The Heroine of Tanning

It’s summer: the time for ice cream, spending the day in the beach, and therefore, sun bathing. But apparently this relaxing activity is not as simple as you may think.

When people are exposed to ultra violet radiation, like that coming from the sun, it causes melanocyte cells in the skin to produce melanin, a pigment which absorbs radiation to protect the skin. So when people sun bathe, they produce more melanin which darkens their skin. It also increases Vitamin D production, but can lead to skin cancer and faster ageing skin.


An endorphin, a substance which gives pleasure, and can be released due to exercise, food and now sunlight!

Up until know, doctors had tried to raise awareness of the dangers of this practice, but it seems things are getting worse. A new study published in ‘Cell’ suggests that constant and prolonged exposure to UV light can be addictive. This theory had already been proposed, with some known cases, but it has now been explained and backed up with an experiment on mice. These were shaved to expose their skin and were then subjected to UV light exposure for a controlled period of time a day, similar to the amount a human would get when sun bathing on the beach. After weeks of this practice, it turned out the mice had produced more beta-endorphin, a substance similar to morphine and heroine, which results in a positive feeling when detected by the sensors in the brain. The pleasant nature of this is what makes the mice crave it more, causing an addictive response, where the mice seek out the stimulus that is causing the endorphins to be released.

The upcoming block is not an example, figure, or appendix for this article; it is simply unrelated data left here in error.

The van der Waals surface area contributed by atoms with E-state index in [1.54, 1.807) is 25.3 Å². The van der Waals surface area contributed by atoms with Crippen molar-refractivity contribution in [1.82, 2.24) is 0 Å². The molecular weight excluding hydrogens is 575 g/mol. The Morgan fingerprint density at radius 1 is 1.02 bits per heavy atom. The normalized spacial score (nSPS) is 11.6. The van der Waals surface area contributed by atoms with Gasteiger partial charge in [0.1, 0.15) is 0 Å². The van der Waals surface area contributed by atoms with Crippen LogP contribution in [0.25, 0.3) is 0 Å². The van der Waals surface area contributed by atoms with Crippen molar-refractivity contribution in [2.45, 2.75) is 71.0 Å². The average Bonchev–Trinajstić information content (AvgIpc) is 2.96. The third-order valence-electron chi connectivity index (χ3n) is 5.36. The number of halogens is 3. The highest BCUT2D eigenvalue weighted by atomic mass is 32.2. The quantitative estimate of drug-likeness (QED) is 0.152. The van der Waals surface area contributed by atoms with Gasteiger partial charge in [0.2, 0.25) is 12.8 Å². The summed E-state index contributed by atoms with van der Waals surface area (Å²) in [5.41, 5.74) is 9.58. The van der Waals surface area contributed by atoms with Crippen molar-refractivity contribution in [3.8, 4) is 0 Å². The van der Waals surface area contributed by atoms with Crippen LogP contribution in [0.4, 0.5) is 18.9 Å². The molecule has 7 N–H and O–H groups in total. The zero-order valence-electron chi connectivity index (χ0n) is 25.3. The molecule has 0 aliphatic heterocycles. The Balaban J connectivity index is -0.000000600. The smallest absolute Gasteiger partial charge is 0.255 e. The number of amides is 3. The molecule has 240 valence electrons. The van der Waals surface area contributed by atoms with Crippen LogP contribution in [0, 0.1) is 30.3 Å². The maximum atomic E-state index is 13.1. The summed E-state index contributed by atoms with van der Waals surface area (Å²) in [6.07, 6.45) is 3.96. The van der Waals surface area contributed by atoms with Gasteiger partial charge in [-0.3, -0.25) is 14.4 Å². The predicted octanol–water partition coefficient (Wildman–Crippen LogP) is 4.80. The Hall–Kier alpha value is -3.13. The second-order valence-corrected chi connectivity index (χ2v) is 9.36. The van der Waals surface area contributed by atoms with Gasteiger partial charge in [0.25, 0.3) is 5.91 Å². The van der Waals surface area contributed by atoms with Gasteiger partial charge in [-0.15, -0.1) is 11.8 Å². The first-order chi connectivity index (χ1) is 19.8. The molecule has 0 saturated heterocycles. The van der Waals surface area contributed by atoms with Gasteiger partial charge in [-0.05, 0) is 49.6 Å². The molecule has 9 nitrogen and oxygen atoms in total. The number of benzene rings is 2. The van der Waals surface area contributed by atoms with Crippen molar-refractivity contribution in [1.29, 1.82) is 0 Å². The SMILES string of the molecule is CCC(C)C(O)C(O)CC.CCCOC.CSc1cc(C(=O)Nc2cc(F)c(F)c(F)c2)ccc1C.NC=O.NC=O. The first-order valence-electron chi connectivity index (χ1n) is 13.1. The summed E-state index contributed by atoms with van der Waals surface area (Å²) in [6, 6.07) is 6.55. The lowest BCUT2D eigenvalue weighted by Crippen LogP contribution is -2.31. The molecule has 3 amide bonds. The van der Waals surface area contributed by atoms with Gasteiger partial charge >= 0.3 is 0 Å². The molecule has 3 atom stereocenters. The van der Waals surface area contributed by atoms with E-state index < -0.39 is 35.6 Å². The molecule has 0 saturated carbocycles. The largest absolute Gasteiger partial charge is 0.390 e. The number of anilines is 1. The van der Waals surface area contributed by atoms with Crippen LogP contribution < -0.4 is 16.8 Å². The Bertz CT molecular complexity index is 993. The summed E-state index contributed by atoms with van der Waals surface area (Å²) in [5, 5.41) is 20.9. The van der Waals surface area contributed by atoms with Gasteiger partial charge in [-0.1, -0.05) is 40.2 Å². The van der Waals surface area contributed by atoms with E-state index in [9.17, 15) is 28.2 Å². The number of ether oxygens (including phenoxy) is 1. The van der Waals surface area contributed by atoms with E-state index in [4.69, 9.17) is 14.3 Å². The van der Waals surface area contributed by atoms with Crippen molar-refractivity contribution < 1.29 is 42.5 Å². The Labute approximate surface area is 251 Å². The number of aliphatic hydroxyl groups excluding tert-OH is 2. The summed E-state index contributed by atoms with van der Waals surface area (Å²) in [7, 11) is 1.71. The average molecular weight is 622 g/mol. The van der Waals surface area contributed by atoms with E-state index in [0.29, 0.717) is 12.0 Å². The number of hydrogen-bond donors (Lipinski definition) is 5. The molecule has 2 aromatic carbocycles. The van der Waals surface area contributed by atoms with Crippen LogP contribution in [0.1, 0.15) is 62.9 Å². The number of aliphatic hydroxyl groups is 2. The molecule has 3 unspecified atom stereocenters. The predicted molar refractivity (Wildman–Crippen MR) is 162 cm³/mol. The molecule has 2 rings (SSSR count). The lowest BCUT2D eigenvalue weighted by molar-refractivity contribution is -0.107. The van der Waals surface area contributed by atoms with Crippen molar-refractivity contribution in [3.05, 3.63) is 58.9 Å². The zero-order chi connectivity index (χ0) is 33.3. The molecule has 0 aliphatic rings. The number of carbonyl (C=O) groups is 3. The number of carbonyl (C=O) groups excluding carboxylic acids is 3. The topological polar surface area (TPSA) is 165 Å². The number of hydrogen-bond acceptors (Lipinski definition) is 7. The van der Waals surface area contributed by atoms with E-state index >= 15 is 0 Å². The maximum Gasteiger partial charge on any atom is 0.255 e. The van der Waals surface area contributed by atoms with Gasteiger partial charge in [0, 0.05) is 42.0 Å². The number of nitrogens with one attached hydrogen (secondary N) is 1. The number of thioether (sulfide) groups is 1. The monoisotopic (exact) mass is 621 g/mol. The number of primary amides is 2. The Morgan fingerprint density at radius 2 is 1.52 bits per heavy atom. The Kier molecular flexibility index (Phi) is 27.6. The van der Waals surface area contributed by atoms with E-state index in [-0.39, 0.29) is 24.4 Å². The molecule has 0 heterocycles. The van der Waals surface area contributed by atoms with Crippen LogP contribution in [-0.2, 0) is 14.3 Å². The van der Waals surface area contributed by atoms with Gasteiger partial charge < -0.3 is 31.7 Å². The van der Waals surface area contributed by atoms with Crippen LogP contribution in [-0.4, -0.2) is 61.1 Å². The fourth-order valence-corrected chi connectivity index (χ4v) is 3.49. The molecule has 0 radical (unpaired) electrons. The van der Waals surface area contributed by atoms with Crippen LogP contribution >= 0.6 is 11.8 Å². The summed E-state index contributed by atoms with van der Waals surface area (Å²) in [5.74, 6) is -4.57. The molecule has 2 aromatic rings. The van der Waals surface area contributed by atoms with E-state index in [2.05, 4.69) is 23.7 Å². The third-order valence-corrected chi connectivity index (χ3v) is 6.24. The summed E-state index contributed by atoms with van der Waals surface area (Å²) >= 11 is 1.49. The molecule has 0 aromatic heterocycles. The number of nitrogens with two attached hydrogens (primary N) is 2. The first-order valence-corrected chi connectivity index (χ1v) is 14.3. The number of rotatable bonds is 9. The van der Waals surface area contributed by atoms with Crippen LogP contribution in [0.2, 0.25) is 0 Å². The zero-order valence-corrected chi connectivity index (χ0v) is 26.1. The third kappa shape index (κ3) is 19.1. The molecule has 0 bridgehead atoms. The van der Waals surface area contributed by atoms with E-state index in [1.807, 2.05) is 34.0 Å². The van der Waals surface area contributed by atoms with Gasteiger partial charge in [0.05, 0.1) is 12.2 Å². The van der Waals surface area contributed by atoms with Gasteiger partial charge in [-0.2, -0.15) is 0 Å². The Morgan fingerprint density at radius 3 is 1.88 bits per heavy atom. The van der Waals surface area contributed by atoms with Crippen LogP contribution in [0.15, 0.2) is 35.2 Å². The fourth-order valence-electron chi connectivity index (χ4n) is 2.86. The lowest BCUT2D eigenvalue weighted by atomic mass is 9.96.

It was also found out that the mice showed tolerance to the UV radiation, just as an addicted person does to a drug after using it for a while. Scientists found that over time, they needed to increase the amount of UV light they shone for the mice to produce as much endorphins as before.

It is definitely an interesting study, which adds up to the dangers of being exposed to too much sunlight. That’s why we should be careful with the light exposure we go through everyday, taking care of using sunscreens and trying to reduce as much as possible the time we spend directly under the sun.


Leave a Reply

Fill in your details below or click an icon to log in: Logo

You are commenting using your account. Log Out / Change )

Twitter picture

You are commenting using your Twitter account. Log Out / Change )

Facebook photo

You are commenting using your Facebook account. Log Out / Change )

Google+ photo

You are commenting using your Google+ account. Log Out / Change )

Connecting to %s